All for all and two for all

(No.9, Vol.3, Oct 2013 Vietnam Heritage Magazine,Advertorial)

Photos: Mövenpick Hotel Saigon

Swiss’ is a byword for top quality for watches, banking and chocolate. This quality assurance extends to the hospitality industry; the Swiss being pioneers in the modern form of this industry. The brand ‘Mövenpick’ speaks of an international hotel chain, but it has its roots in top-notch food and beverage. Along with Mrs de Rouvray - alias Truong Thi Mai-I was lucky enough to be invited the other day to put this to the test by savouring the dishes on offer at the hotel's international buffet lunch at Café Saigon. Also on offer are themed buffets: Pizza and Pasta, Taste of Asia, and Seafood Wave on Wednesday, Sunday and Friday, and Saturday evenings respectively. You can expect something for everybody at a buffet, but this one seemed to have everything for everyone. Between the two of us, we determined to try as much as possible, my wife specialising in the Asian side and I to report on the Western food.
The Mövenpick Hotel Saigon is well-located in a busy commercial area two minutes from the airport and yet a mere fifteen-minute taxi drive from downtown attractions. As you enter, you are struck by the modern furnishings of the lobby in pastel shades of pink and purple. At the end of this is the hotel’s largest restaurant, the Cafe Saigon, and with its open-plan kitchen areas, you get a warm feeling of being at home. As Director of Sales Ms Luong Thanh commented, being able to talk directly to your chef also has the advantage of being able to communicate any special cooking requirements and witness they are being carried out correctly.
Ms Thanh gave us an orientation as to the layout of this buffet. There is an Asian corner with Thai and Chinese dishes, as well as the quintessentially Vietnamese pho. There is a grill station and a section of pasta and cereal dishes. There is a bread section, the pastry chef of which has distinguished himself. There is an area for Mediterranean food, one finally for kids and finally, for the sweet-toothed, a table of desserts.
From these sources, I assembled a full platter of nourishment. Piled on were fried fish, fried mixed veggies, mixed Mediterranean seafood stew, a slice of pizza, spring rolls and North African couscous substituting for my usual intake of rice. I munched merrily away and all the components were scrumptious.
My wife took a more measured scientific approach, sampling, pausing for thought and then issuing comment. She chose, for example, ‘banh loc’ which as I might translate as ‘manioc shrimp dumpling’. ‘Usually I would immediately dip it in fish sauce and then down the hatch, but I want to taste if they have used the right herbs and spices’ she said. She duly did so, and it passed her test with flying colours. Her top marks however, a perfect ten, went to the ‘goi’ a Vietnamese salad dish, the chopped and shredded ingredients of which come with vinegar and fish sauce dressing. She also tasted and enjoyed greatly the grilled pork, chicken pho soup, steamed fish and the de riguer fluffy steamed rice. A suggestion she left about the drink, she thought the green avocado juice would have tasted better if a little of the pink-fleshed variety were added. I had opted for watermelon juice, which washed things down very sweetly.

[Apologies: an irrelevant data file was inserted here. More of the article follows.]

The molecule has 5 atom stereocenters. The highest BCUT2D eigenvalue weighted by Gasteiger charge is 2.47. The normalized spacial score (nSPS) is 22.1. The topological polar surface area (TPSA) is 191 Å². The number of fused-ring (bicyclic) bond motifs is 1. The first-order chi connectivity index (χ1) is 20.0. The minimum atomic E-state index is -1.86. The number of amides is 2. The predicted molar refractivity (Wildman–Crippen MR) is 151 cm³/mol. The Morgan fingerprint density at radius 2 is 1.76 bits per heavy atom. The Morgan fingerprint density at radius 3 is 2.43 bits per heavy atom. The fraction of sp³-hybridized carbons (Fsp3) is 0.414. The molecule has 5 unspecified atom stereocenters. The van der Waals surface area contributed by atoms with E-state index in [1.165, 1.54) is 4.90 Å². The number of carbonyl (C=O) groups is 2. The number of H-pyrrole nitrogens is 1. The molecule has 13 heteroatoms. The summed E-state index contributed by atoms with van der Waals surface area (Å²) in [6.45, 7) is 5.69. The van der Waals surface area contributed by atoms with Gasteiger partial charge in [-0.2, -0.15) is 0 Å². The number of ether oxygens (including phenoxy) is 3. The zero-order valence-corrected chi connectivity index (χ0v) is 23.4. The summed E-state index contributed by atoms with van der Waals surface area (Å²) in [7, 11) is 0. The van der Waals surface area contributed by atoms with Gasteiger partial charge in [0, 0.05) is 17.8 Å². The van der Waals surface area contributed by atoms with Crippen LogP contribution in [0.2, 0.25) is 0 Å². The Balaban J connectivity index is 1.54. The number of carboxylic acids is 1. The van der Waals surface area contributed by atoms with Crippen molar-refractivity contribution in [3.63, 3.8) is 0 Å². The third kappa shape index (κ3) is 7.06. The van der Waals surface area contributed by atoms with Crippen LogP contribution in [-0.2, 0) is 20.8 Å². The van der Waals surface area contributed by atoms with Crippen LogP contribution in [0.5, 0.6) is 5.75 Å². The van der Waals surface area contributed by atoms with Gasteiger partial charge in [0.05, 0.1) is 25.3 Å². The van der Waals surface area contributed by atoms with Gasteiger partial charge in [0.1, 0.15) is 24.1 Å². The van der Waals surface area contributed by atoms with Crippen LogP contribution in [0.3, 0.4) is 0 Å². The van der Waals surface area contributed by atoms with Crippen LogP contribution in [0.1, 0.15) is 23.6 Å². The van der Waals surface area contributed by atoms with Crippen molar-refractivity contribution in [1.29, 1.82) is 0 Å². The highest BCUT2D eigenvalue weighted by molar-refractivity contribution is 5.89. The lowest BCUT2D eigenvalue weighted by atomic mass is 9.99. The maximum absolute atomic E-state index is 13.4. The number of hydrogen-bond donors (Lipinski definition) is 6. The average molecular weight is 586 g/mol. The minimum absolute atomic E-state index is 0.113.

As duty had it, we also had to try the sweet dishes. Green tea cheesecake was a new one for me and was much appreciated. I could not resist going back to my English childhood as I scoffed a classic slice of lemon meringue pie. But the speciality here is the home-made ice cream. Mindful of the waistline, I only tried a tiny spoonful of the raspberry variety, but can attest it outstrips commercial ice cream in both quality and creamy taste.
Ms Thanh led us on a post prandial tour of the Hotel’s other food and beverage offerings. ‘Iki’ the informal Japanese restaurant, has all the sushi and sashimi you can imagine, as well as being very popular with local Vietnamese families for its Japanese hot pots cooked at the table. Outside, by a courtyard featuring the eponymous da trees, is the ‘Cafe Cây Đa’ a bakery and pastries shop with even more flavours of the home-made ice cream than at the buffet-a great place for a quick bite. Then it was upstairs to view the ‘Lotus Court’ a Cantonese restaurant with its famed Beijing Duck and dim sum and resplendently bedecked with dark wood screens and Chinese ceramics and pottery. We could not see ‘Slate the Bar’ as it opens only in the evening, but discerning topers will appear here for their sundowners between five and seven for the happy hour half-price drinks.
Our conclusion thus was that Swiss high standards in the hospitality industry and culinary experiences are in safe hands at the Mövenpick Hotel Saigon. Between us, my wife and I tasted as many dishes as we could and we can both affirm our expectations were surpassed. Yet still, my taste buds long for further adventures and to return to try out the other Asian food they have to offer here. Life is full of surprises. Who knows, maybe even one evening over a happy hour Martini I may even strike up a conversation with one of you dear readers at the Mövenpick Hotel Saigon bar!

The Cafe Saigon international buffet lunch is priced at VND380, 000++ per person.

Mövenpick Hotel Saigon
253 Nguyen Van Troi St, Phu Nhuan Dist., Ho Chi Minh City. Tel: (08) 3844-9222,

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